By Alli Earnest and Alane Palmer, ND, CNC
About a year ago I was reaching down to plug something into the wall and noticed the edge of the carpet was black. My immediate thought was BLACK MOLD! I panicked, called up a mold specialist, and went to the internet all the while realizing that if it were black mold, it would be all over the inside of my house. Black mold, or Stachybotrys chartarum, itself is not toxic, but it is toxigenic meaning it produces toxins. These toxins are known to cause upper respiratory tract issues ranging from coughing and wheezing to more severe reactions for long-term exposure like blindness, brain damage, long-term memory loss and, cancer. Like most infections, the symptoms for mold are worse for people with weakened immune systems including asthmatics, children, and the elderly.
While I was waiting for the specialist to inspect my carpets, I searched other common areas for mold around my house like the shower walls and ceiling, under the sink, and around the air conditioning units. For those wondering about the mold on your shower curtains, that is almost always not black mold because it needs a wet cellulose material to grow on like paper, cardboard wood, drywall or…ahem, carpet.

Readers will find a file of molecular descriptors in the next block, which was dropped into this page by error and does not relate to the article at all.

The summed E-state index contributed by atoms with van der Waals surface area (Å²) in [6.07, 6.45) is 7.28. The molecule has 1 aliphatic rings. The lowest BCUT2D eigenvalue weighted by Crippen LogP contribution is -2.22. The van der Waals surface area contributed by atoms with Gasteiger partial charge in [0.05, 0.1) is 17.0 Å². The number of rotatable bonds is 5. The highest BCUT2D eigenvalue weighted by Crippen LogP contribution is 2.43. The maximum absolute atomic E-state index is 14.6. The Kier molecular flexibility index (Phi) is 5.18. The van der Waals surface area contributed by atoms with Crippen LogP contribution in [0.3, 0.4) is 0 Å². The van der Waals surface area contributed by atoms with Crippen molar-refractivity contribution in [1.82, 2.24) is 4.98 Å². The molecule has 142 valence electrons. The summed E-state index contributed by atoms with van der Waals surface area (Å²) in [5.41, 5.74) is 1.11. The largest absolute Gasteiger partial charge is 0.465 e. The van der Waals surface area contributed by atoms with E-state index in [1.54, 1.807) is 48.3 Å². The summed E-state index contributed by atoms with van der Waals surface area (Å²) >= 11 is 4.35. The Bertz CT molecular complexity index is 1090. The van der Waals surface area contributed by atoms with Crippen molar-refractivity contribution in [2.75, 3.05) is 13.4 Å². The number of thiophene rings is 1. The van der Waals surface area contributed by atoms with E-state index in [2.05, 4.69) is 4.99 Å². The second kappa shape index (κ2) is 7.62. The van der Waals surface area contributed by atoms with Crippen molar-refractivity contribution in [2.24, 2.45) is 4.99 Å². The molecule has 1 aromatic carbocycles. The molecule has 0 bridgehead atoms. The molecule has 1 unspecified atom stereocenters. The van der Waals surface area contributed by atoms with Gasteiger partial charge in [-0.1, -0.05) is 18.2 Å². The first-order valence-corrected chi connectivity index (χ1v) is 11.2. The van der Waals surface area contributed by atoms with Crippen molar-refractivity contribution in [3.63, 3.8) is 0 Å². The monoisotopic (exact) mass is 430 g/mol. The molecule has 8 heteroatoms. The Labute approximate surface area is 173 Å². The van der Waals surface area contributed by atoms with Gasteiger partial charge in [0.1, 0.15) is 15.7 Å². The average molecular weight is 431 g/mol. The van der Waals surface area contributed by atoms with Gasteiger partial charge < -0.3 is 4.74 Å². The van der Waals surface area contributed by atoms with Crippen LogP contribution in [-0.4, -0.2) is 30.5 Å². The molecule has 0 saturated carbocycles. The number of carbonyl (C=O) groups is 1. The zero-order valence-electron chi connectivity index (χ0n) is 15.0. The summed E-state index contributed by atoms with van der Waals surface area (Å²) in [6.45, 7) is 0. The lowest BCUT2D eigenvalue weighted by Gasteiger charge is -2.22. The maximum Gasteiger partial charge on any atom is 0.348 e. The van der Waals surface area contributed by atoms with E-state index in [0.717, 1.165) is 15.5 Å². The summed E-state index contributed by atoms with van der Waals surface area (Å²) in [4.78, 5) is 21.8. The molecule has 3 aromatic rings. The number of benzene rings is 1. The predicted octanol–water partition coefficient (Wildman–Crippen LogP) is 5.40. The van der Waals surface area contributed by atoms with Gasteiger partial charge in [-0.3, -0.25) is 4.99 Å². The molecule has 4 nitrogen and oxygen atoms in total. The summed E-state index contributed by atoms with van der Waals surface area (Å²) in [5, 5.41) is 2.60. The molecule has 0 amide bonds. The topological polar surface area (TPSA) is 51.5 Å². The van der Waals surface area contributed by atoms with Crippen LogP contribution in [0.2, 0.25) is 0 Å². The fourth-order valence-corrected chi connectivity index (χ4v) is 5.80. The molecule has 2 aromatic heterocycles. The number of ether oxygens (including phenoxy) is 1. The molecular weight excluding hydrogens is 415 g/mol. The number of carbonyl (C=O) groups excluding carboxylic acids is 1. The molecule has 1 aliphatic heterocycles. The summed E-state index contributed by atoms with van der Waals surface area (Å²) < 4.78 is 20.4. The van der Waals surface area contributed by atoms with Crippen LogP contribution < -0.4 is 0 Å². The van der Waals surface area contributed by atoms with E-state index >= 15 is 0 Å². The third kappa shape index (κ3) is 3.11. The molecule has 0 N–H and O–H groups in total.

Fortunately for us, the mold specialist showed up the next day and determined that our case wasn’t mold but was the result of our air-conditioning pushing air down the wall and the carpet acting as a filter over the years and collecting dust and debris to give off a black appearance. Even if you have a specialist inspect your house for mold, that doesn’t mean you haven’t been exposed to it. Mold spores are everywhere outdoors, indoors, your house, place of work, restaurants, and so on, and you breathe it in without even realizing it. Once it gets inside our body, it can even continue to grow!
There are TWO ways to test yourself to see if you have mold or if you are reacting to it.
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Medical disclaimer: Our test kits cannot be used to diagnose, treat or cure any disease. All test results are to be used as educational materials and as a guide to help support your overall health and wellness. Always discuss health concerns with your medical doctor.